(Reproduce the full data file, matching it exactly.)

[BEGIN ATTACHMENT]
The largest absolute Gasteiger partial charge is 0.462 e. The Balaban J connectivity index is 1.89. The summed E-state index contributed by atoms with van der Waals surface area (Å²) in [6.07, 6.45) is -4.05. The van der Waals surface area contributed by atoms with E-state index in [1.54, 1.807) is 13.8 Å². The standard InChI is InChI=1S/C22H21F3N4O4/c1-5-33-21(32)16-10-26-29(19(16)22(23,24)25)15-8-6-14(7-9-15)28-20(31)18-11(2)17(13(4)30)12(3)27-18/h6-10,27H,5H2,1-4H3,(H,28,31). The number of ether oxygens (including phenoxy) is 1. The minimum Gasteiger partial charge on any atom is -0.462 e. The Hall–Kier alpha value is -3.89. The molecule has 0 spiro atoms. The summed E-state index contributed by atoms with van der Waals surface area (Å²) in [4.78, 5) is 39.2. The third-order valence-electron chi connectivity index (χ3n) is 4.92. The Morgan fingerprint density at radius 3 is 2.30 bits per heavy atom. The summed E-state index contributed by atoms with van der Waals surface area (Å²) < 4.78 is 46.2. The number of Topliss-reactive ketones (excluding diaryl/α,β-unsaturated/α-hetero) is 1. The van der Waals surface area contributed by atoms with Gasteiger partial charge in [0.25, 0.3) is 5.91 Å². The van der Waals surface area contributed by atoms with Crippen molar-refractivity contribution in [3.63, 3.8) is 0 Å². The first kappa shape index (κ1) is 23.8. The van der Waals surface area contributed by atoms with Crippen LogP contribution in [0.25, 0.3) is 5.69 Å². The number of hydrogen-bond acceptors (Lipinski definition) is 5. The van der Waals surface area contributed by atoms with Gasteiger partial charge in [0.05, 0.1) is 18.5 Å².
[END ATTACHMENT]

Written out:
The largest absolute Gasteiger partial charge is 0.462 e. The Balaban J connectivity index is 1.89. The summed E-state index contributed by atoms with van der Waals surface area (Å²) in [6.07, 6.45) is -4.05. The van der Waals surface area contributed by atoms with E-state index in [1.54, 1.807) is 13.8 Å². The standard InChI is InChI=1S/C22H21F3N4O4/c1-5-33-21(32)16-10-26-29(19(16)22(23,24)25)15-8-6-14(7-9-15)28-20(31)18-11(2)17(13(4)30)12(3)27-18/h6-10,27H,5H2,1-4H3,(H,28,31). The number of ether oxygens (including phenoxy) is 1. The minimum Gasteiger partial charge on any atom is -0.462 e. The Hall–Kier alpha value is -3.89. The molecule has 0 spiro atoms. The summed E-state index contributed by atoms with van der Waals surface area (Å²) in [4.78, 5) is 39.2. The third-order valence-electron chi connectivity index (χ3n) is 4.92. The Morgan fingerprint density at radius 3 is 2.30 bits per heavy atom. The summed E-state index contributed by atoms with van der Waals surface area (Å²) < 4.78 is 46.2. The number of Topliss-reactive ketones (excluding diaryl/α,β-unsaturated/α-hetero) is 1. The van der Waals surface area contributed by atoms with Gasteiger partial charge in [0.25, 0.3) is 5.91 Å². The van der Waals surface area contributed by atoms with Crippen molar-refractivity contribution in [3.63, 3.8) is 0 Å². The first kappa shape index (κ1) is 23.8. The van der Waals surface area contributed by atoms with Crippen LogP contribution in [0.25, 0.3) is 5.69 Å². The number of hydrogen-bond acceptors (Lipinski definition) is 5. The van der Waals surface area contributed by atoms with Gasteiger partial charge in [0.05, 0.1) is 18.5 Å².